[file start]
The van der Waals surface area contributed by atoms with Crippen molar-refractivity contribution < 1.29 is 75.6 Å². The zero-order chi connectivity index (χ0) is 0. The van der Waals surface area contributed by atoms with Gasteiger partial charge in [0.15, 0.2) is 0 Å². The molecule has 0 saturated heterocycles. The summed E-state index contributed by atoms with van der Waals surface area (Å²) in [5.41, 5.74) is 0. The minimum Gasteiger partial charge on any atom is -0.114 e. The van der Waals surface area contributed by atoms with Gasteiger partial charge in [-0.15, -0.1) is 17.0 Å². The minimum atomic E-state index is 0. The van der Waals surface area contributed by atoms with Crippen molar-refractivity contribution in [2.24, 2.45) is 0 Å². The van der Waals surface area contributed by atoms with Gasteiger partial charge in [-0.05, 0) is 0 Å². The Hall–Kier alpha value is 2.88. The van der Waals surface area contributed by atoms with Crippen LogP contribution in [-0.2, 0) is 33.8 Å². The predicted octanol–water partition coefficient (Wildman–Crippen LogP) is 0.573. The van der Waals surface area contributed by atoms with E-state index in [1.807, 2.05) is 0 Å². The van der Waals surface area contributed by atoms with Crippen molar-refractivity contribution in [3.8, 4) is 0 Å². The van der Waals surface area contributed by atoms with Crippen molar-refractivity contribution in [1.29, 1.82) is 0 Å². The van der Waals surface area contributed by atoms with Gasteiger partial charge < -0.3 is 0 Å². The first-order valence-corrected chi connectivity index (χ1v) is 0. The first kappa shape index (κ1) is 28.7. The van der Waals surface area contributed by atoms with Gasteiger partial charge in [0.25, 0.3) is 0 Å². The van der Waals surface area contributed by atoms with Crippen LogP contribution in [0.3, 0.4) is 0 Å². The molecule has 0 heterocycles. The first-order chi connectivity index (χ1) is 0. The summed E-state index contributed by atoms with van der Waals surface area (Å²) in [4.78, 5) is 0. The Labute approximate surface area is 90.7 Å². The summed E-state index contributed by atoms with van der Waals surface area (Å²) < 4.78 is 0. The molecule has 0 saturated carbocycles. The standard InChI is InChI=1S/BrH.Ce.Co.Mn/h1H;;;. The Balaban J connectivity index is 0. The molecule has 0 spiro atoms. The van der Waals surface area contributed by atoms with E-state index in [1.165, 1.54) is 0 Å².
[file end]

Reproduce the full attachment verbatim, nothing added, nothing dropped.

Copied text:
The van der Waals surface area contributed by atoms with Crippen molar-refractivity contribution < 1.29 is 75.6 Å². The zero-order chi connectivity index (χ0) is 0. The van der Waals surface area contributed by atoms with Gasteiger partial charge in [0.15, 0.2) is 0 Å². The molecule has 0 saturated heterocycles. The summed E-state index contributed by atoms with van der Waals surface area (Å²) in [5.41, 5.74) is 0. The minimum Gasteiger partial charge on any atom is -0.114 e. The van der Waals surface area contributed by atoms with Gasteiger partial charge in [-0.15, -0.1) is 17.0 Å². The minimum atomic E-state index is 0. The van der Waals surface area contributed by atoms with Crippen molar-refractivity contribution in [2.24, 2.45) is 0 Å². The van der Waals surface area contributed by atoms with Gasteiger partial charge in [-0.05, 0) is 0 Å². The Hall–Kier alpha value is 2.88. The van der Waals surface area contributed by atoms with Crippen LogP contribution in [-0.2, 0) is 33.8 Å². The predicted octanol–water partition coefficient (Wildman–Crippen LogP) is 0.573. The van der Waals surface area contributed by atoms with E-state index in [1.807, 2.05) is 0 Å². The van der Waals surface area contributed by atoms with Crippen molar-refractivity contribution in [3.8, 4) is 0 Å². The van der Waals surface area contributed by atoms with Crippen molar-refractivity contribution in [1.29, 1.82) is 0 Å². The van der Waals surface area contributed by atoms with Gasteiger partial charge < -0.3 is 0 Å². The first-order valence-corrected chi connectivity index (χ1v) is 0. The first kappa shape index (κ1) is 28.7. The van der Waals surface area contributed by atoms with Gasteiger partial charge in [0.25, 0.3) is 0 Å². The van der Waals surface area contributed by atoms with Crippen LogP contribution in [0.3, 0.4) is 0 Å². The molecule has 0 heterocycles. The first-order chi connectivity index (χ1) is 0. The summed E-state index contributed by atoms with van der Waals surface area (Å²) in [4.78, 5) is 0. The Labute approximate surface area is 90.7 Å². The summed E-state index contributed by atoms with van der Waals surface area (Å²) < 4.78 is 0. The molecule has 0 saturated carbocycles. The standard InChI is InChI=1S/BrH.Ce.Co.Mn/h1H;;;. The Balaban J connectivity index is 0. The molecule has 0 spiro atoms. The van der Waals surface area contributed by atoms with E-state index in [1.165, 1.54) is 0 Å².